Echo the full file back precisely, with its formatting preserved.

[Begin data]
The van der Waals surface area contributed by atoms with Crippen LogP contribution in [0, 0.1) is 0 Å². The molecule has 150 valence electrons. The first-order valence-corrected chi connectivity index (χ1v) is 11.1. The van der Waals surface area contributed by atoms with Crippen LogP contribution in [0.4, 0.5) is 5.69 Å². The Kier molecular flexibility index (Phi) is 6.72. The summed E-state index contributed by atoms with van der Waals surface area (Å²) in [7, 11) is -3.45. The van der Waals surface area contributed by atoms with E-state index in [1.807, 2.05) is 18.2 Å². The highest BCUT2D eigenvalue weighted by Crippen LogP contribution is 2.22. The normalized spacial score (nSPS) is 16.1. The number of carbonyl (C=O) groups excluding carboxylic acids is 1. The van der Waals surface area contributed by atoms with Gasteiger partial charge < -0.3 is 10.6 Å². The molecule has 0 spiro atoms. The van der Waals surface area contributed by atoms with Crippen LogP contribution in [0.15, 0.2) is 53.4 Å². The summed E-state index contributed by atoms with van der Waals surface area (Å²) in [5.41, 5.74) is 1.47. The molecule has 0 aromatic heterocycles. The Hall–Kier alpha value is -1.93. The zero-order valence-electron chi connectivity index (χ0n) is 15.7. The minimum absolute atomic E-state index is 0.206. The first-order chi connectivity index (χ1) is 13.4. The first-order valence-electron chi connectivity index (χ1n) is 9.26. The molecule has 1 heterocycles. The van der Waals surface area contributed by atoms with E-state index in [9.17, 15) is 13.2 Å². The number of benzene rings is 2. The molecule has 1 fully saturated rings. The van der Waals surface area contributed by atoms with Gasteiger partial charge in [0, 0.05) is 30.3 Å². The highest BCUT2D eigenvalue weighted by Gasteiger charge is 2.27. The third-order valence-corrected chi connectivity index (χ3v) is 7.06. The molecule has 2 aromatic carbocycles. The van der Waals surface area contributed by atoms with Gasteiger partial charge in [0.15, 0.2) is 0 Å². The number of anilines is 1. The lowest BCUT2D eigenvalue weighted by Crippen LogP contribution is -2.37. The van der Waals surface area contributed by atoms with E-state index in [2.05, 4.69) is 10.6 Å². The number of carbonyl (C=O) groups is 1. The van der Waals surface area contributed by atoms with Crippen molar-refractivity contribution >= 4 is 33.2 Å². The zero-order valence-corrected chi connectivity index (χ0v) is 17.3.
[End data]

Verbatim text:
The van der Waals surface area contributed by atoms with Crippen LogP contribution in [0, 0.1) is 0 Å². The molecule has 150 valence electrons. The first-order valence-corrected chi connectivity index (χ1v) is 11.1. The van der Waals surface area contributed by atoms with Crippen LogP contribution in [0.4, 0.5) is 5.69 Å². The Kier molecular flexibility index (Phi) is 6.72. The summed E-state index contributed by atoms with van der Waals surface area (Å²) in [7, 11) is -3.45. The van der Waals surface area contributed by atoms with E-state index in [1.807, 2.05) is 18.2 Å². The highest BCUT2D eigenvalue weighted by Crippen LogP contribution is 2.22. The normalized spacial score (nSPS) is 16.1. The number of carbonyl (C=O) groups excluding carboxylic acids is 1. The van der Waals surface area contributed by atoms with Gasteiger partial charge < -0.3 is 10.6 Å². The molecule has 0 spiro atoms. The van der Waals surface area contributed by atoms with Crippen LogP contribution in [0.15, 0.2) is 53.4 Å². The summed E-state index contributed by atoms with van der Waals surface area (Å²) in [5.41, 5.74) is 1.47. The molecule has 0 aromatic heterocycles. The Hall–Kier alpha value is -1.93. The zero-order valence-electron chi connectivity index (χ0n) is 15.7. The minimum absolute atomic E-state index is 0.206. The first-order chi connectivity index (χ1) is 13.4. The first-order valence-electron chi connectivity index (χ1n) is 9.26. The molecule has 1 heterocycles. The van der Waals surface area contributed by atoms with E-state index in [9.17, 15) is 13.2 Å². The number of benzene rings is 2. The molecule has 1 fully saturated rings. The van der Waals surface area contributed by atoms with Gasteiger partial charge in [0, 0.05) is 30.3 Å². The highest BCUT2D eigenvalue weighted by Gasteiger charge is 2.27. The third-order valence-corrected chi connectivity index (χ3v) is 7.06. The molecule has 2 aromatic carbocycles. The van der Waals surface area contributed by atoms with Gasteiger partial charge in [0.15, 0.2) is 0 Å². The number of anilines is 1. The lowest BCUT2D eigenvalue weighted by Crippen LogP contribution is -2.37. The van der Waals surface area contributed by atoms with E-state index in [2.05, 4.69) is 10.6 Å². The number of carbonyl (C=O) groups is 1. The van der Waals surface area contributed by atoms with Crippen molar-refractivity contribution >= 4 is 33.2 Å². The zero-order valence-corrected chi connectivity index (χ0v) is 17.3.